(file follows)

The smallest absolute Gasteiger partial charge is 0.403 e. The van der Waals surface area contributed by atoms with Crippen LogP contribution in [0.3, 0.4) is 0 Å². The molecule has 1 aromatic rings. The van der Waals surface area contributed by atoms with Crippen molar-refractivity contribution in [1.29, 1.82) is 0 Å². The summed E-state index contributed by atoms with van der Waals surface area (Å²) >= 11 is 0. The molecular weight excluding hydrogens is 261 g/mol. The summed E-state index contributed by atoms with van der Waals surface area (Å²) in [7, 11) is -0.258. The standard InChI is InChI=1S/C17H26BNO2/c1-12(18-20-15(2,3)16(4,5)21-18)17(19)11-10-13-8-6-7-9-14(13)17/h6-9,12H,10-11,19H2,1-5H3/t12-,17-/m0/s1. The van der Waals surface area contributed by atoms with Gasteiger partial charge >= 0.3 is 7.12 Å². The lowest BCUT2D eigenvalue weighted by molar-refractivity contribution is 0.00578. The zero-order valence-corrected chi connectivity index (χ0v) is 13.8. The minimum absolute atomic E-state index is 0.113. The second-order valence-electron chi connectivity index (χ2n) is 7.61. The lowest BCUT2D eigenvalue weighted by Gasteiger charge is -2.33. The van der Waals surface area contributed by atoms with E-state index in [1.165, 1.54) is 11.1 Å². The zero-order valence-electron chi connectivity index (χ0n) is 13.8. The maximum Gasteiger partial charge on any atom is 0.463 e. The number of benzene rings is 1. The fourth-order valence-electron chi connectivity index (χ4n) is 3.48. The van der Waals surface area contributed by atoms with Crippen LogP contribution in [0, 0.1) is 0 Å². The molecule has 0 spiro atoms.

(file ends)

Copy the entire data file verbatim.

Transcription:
The smallest absolute Gasteiger partial charge is 0.403 e. The van der Waals surface area contributed by atoms with Crippen LogP contribution in [0.3, 0.4) is 0 Å². The molecule has 1 aromatic rings. The van der Waals surface area contributed by atoms with Crippen molar-refractivity contribution in [1.29, 1.82) is 0 Å². The summed E-state index contributed by atoms with van der Waals surface area (Å²) >= 11 is 0. The molecular weight excluding hydrogens is 261 g/mol. The summed E-state index contributed by atoms with van der Waals surface area (Å²) in [7, 11) is -0.258. The standard InChI is InChI=1S/C17H26BNO2/c1-12(18-20-15(2,3)16(4,5)21-18)17(19)11-10-13-8-6-7-9-14(13)17/h6-9,12H,10-11,19H2,1-5H3/t12-,17-/m0/s1. The van der Waals surface area contributed by atoms with Gasteiger partial charge >= 0.3 is 7.12 Å². The lowest BCUT2D eigenvalue weighted by molar-refractivity contribution is 0.00578. The zero-order valence-corrected chi connectivity index (χ0v) is 13.8. The minimum absolute atomic E-state index is 0.113. The second-order valence-electron chi connectivity index (χ2n) is 7.61. The lowest BCUT2D eigenvalue weighted by Gasteiger charge is -2.33. The van der Waals surface area contributed by atoms with E-state index in [1.165, 1.54) is 11.1 Å². The zero-order valence-electron chi connectivity index (χ0n) is 13.8. The maximum Gasteiger partial charge on any atom is 0.463 e. The number of benzene rings is 1. The fourth-order valence-electron chi connectivity index (χ4n) is 3.48. The van der Waals surface area contributed by atoms with Crippen LogP contribution in [0, 0.1) is 0 Å². The molecule has 0 spiro atoms.